Seattle — Bertha, the State Route 99 tunneling machine, has always been big. The focus now is on rebuilding Bertha and making her better, according to a new repair work plan unveiled Monday, June 16, by Seattle Tunnel Partners, the Washington State Department of Transportation’s design-build contractor for the SR 99 Tunnel Project.
STP’s work plan, illustrated in a new animation, contains four major repair and enhancement elements:
Other major enhancements of the work plan include:
“We are committed to the success of this project,” said Seattle Tunnel Partners Project Manager Chris Dixon. “We’re confident these repairs and enhancements will enable this machine to successfully tunnel beneath downtown Seattle. We won’t resume tunneling until we’re certain Bertha is up to the task.”
STP will provide WSDOT with additional supporting information about rebuilding the machine in the coming months, in accordance with the design-build contract, to demonstrate how the repairs will meet the contract’s performance and technical requirements, including:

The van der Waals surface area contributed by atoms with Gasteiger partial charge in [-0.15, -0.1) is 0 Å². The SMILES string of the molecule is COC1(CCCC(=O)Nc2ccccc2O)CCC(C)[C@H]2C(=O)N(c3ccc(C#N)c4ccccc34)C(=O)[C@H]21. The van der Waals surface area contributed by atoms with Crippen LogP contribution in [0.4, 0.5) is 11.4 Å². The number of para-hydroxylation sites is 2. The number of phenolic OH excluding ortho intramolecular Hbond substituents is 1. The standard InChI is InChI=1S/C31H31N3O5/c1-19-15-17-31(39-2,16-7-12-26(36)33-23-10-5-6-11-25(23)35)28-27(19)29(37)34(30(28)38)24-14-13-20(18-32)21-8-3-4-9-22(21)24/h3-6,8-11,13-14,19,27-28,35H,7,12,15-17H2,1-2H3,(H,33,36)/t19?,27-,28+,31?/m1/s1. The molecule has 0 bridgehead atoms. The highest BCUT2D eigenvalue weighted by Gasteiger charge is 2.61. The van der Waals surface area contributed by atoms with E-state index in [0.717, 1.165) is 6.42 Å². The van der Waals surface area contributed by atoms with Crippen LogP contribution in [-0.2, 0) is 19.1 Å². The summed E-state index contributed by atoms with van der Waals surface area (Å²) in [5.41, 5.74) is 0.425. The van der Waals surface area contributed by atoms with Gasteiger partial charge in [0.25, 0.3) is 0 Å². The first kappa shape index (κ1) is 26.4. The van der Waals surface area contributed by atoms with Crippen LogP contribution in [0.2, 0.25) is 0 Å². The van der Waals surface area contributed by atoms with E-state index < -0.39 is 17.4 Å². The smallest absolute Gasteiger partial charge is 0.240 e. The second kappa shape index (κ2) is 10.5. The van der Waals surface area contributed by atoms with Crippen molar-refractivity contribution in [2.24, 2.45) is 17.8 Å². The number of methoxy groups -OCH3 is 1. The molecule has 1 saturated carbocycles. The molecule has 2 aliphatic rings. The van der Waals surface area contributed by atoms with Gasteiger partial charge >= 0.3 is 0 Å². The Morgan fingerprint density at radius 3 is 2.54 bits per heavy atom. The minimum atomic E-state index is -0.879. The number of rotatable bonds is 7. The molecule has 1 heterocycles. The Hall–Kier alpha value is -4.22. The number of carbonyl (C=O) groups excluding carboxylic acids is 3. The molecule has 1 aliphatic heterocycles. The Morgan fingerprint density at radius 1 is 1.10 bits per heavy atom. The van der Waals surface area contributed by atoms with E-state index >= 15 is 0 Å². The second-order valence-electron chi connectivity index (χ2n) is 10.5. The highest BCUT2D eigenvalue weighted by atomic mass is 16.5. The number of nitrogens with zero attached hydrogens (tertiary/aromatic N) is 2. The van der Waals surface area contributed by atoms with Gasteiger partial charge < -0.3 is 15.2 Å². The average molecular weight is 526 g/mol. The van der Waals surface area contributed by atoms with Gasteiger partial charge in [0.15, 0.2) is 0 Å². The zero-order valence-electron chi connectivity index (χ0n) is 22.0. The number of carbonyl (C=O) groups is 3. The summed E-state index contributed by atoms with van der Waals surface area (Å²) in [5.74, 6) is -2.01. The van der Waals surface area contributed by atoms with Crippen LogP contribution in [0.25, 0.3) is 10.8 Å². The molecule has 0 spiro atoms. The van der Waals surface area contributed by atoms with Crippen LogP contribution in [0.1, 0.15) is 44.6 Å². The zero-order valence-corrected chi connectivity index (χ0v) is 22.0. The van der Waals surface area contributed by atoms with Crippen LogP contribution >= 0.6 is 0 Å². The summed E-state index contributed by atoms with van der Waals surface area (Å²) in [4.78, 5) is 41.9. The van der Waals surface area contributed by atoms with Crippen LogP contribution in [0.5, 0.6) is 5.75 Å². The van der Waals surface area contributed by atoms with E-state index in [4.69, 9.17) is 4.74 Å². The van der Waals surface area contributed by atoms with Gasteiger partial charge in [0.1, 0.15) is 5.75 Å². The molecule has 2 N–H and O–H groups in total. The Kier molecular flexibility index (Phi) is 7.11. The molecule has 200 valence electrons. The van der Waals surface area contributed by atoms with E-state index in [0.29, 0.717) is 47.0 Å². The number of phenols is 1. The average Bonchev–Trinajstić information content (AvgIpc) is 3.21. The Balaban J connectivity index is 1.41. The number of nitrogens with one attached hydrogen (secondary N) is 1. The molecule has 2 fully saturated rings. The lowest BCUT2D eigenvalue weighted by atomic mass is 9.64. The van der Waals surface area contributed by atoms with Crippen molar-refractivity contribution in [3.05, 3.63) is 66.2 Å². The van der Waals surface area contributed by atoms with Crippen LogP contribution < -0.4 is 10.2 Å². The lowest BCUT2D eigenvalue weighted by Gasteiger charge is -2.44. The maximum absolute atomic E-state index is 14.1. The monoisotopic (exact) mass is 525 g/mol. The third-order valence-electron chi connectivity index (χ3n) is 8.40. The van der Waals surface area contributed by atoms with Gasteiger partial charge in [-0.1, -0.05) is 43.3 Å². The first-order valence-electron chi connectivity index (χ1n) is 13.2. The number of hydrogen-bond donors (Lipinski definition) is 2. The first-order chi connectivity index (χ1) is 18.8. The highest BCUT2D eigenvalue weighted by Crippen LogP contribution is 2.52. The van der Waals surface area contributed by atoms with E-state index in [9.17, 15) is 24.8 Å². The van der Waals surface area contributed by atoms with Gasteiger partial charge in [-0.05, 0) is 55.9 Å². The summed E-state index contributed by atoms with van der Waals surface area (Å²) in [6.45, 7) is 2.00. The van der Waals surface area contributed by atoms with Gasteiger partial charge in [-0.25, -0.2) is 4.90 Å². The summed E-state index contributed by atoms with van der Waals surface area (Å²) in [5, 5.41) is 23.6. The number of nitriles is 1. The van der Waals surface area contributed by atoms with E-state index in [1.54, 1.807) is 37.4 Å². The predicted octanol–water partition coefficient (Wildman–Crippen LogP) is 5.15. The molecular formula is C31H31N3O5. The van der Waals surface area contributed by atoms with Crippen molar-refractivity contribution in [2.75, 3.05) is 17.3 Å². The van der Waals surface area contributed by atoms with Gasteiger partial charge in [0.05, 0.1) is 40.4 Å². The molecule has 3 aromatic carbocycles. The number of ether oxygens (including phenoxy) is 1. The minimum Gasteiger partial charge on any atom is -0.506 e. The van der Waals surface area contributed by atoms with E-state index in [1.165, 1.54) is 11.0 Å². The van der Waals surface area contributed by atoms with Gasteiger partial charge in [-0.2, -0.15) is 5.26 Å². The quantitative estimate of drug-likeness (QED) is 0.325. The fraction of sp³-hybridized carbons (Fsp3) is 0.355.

“We are encouraged Seattle Tunnel Partners is taking these steps to repair and enhance the machine,” said Todd Trepanier, WSDOT’s administrator for the Alaskan Way Viaduct Replacement Program. “Once we have additional information from STP, we will analyze it alongside our independent tunnel experts. It is STP’s responsibility to meet their milestones and supply a machine to deliver the tunnel.”
The SR 99 tunneling machine is currently stopped approximately 60 feet underground between South Jackson and South Main streets. As owners of the machine, STP is responsible for ensuring it functions properly at all times. STP is currently building the underground walls of a circular pit crews will use to access and repair the machine. Viewers can watch the access pit take shape on a newly installed time-lapse camera.
For more information about the SR 99 Tunnel Project, part of the Alaskan Way Viaduct Replacement Program, visit www.alaskanwayviaduct.org.